HAMISH MCRAE: Savers rescued by might of the markets

HAMISH MCRAE: By allowing inflation to rise, governments have effectively stolen money from savers – markets have come to the rescue

It was fast, brutal and effective. And it shows you where the power lies in the world. Financial markets decided that UK economic policy needed to be changed as they would not fund the increased borrowing proposed by the Liz Truss government at an acceptable rate. So they forced her to change it. They also forced them to sack their chancellor, Kwasi Kwarteng, and maybe – who knows? – will in fact also end her position as Prime Minister.

This is for the future. What we now know is that both of the great quotes from James Carville, Bill Clinton’s election-winning strategist, are true. The more famous one is “It’s the economy, fool”. If Liz Truss’ government does fall, it will be her handling of the economy that will deal the final blow.

The other concerns the bond market. He said: “I used to think that if there was reincarnation, I wanted to come back as a president or a pope or a 400 baseball batter. But now I want to come back to the bond market. You can intimidate anyone.”

Well, that was true when he said it in the 1990s, but since the financial crash of 2008-09 it actually wasn’t true anymore. The impact the bond markets had on everyone was that when governments or companies needed to borrow, they had to do what the markets wanted or they wouldn’t give up.

But after that crash, central banks invented the twin ideas of near-zero interest rates – below zero in Europe – and quantitative easing. When governments needed money, they had central banks print it.

That’s history now. When I was studying economics in Dublin in the 1960s, I was told that if central banks printed too much money, inflation would lead to inflation. I was also taught that delays in economics are uncertain and can be very long.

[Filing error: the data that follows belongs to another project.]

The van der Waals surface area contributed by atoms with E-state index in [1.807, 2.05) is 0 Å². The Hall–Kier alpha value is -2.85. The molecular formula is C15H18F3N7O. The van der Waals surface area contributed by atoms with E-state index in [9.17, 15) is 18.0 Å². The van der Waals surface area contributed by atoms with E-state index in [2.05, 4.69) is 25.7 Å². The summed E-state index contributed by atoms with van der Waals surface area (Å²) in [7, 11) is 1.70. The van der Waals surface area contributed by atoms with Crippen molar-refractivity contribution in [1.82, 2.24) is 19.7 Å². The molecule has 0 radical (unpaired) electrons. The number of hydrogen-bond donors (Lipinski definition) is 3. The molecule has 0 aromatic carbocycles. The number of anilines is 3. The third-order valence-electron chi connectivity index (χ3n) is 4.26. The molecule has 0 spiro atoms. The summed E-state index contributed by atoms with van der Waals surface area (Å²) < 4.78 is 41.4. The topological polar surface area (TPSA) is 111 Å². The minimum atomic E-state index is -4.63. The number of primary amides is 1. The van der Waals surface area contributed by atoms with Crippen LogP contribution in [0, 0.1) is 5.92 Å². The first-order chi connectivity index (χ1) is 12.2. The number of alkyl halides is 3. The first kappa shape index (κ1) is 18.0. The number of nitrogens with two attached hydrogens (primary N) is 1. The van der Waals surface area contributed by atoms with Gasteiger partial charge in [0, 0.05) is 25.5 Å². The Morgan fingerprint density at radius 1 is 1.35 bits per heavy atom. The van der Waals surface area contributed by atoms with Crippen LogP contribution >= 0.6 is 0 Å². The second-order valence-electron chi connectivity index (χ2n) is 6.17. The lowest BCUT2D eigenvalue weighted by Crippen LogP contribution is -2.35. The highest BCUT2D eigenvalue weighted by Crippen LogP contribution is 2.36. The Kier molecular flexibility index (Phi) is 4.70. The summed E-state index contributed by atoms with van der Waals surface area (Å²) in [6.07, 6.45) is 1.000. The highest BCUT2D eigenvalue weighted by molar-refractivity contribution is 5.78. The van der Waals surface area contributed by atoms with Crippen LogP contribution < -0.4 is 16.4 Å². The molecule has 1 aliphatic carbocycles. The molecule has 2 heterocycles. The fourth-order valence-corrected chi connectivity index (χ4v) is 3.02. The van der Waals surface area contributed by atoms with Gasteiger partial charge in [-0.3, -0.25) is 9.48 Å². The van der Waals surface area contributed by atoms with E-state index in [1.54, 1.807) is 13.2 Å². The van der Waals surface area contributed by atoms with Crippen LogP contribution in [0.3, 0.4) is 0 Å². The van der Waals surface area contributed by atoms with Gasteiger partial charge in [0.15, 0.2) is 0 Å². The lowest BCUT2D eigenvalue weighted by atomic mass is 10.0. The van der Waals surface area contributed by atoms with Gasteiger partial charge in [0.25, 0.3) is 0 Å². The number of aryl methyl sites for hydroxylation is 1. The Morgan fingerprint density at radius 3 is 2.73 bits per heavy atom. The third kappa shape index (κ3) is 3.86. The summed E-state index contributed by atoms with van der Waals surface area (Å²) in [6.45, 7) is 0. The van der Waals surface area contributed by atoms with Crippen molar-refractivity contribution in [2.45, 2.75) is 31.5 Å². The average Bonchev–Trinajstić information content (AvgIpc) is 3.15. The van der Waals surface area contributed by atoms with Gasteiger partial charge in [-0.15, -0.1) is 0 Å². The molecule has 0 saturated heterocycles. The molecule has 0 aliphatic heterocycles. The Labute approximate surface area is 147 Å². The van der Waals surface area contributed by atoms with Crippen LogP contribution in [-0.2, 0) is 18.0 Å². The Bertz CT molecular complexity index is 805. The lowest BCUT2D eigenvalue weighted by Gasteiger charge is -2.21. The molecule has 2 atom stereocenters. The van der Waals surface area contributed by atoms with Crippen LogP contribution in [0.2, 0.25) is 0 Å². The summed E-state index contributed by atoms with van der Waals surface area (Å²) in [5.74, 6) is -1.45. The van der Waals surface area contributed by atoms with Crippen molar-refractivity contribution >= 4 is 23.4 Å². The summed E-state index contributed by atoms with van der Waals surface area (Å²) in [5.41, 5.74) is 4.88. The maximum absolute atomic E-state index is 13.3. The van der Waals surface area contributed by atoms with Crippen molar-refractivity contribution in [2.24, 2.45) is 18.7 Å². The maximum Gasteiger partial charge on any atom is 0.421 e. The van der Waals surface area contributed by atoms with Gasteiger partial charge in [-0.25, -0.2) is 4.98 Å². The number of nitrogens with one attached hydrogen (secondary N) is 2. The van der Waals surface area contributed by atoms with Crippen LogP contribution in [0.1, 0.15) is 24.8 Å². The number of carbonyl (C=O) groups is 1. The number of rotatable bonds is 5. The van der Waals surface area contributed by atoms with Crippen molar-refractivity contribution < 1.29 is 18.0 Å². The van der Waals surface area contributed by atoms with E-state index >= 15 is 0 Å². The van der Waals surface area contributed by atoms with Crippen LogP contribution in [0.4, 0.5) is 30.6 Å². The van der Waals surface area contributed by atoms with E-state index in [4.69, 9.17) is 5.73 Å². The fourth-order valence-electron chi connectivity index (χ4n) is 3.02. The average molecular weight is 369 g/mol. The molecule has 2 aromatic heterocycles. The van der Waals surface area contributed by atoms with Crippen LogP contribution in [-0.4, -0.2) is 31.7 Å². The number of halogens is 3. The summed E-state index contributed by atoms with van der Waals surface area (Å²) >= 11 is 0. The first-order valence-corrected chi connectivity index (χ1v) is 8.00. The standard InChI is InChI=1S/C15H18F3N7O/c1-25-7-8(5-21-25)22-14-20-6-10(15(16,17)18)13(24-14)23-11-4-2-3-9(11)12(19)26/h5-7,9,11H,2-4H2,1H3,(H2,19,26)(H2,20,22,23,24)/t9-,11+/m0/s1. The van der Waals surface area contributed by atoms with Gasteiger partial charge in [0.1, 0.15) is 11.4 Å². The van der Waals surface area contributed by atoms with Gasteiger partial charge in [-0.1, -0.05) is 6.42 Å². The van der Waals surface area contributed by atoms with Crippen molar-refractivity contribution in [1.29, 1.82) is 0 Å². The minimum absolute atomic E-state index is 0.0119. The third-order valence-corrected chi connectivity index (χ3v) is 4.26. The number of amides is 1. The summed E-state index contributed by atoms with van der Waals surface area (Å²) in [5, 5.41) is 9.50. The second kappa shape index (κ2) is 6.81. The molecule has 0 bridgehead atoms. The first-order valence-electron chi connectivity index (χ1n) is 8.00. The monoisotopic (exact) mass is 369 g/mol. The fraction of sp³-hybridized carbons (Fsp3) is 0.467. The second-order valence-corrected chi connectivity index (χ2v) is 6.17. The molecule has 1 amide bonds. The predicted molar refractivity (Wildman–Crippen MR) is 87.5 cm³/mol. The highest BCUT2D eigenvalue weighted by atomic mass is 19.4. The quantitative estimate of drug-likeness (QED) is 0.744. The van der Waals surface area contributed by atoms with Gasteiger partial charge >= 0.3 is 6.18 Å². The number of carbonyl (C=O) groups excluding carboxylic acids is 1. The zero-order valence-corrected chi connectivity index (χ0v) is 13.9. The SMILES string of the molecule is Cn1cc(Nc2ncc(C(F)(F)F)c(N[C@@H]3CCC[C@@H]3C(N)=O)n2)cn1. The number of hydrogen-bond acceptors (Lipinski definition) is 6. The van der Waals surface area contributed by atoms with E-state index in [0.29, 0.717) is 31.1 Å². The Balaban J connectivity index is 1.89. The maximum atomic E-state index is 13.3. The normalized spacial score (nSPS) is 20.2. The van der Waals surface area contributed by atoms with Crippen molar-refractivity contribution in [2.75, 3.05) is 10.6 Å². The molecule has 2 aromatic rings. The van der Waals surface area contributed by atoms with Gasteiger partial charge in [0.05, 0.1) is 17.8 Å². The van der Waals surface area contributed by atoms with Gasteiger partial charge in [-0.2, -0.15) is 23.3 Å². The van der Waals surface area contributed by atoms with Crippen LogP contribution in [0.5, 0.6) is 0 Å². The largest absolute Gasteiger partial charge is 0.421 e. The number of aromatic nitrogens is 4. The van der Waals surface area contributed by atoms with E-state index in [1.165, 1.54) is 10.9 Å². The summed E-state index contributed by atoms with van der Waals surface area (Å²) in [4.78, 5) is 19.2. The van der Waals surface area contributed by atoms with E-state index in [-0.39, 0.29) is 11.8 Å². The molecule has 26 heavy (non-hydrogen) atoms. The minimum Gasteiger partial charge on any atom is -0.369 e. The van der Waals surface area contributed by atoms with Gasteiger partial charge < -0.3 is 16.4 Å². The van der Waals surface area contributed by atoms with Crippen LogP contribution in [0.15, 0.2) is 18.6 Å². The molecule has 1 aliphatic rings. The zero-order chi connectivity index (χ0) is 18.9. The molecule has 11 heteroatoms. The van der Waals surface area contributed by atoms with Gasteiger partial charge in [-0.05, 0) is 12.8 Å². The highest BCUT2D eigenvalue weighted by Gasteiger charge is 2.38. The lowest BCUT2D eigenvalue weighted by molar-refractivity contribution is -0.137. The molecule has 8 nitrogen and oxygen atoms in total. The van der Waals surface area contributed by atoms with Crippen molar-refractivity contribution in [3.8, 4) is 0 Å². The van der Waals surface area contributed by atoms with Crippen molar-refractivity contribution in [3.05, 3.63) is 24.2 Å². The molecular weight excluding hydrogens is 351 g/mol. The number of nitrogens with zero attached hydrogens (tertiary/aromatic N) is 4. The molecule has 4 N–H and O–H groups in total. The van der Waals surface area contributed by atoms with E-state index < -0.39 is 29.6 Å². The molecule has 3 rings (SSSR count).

In this case, inflation has taken a decade to take hold – but it has done so with a vengeance over the past year. The result? The bond markets have regained their strength. And on Friday they used it. You may want more blood. When news broke that Kwasi Kwarteng would be sacked, the pound rose and, more importantly, the yield on 10-year gilts fell below 4 per cent.

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For a few minutes, it was down to 3.95 percent, just a hair’s breadth from the US Treasury equivalent. Then the news broke that the new chancellor would be Jeremy Hunt and the rate rose back above 4 percent and at Friday’s close it was above 4.31 percent. While US interest rates also rose, the point is that the gap between US and UK yields had widened. So the markets are far from calm.

For many people, the fact that these anonymous things, markets, are so powerful will be unsettling. What right do they have to dictate policy to elected politicians in established democracies? I see it a little differently, because they represent the collective interests of the savers of this world – ordinary people who save money for old age, for their children, for emergencies.

And they use those savings to invest in projects and companies that pay dividends, whether it’s governments investing in roads and hospitals or companies developing new vaccines.

By allowing this surge in inflation, governments have effectively siphoned money from savers, including from their pension funds when that money was heavily invested in bonds.

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Markets, of course, are imperfect, and don’t idolize them. It’s easy to say that they offer important scrutiny to governments that take financial risks with taxpayers’ money.

What has happened in recent weeks may seem very bad news to politicians who have been reminded of the limits of their power. But this is certainly good news for savers.

I don’t know what’s going to happen to this government and it would be a shame if their sound ideas for boosting growth are thwarted by their macroeconomic stupidity. I’m also concerned that investors are in for a tough few months. But I have a feeling that financial discipline is being re-imposed by the global bond market heavyweights.


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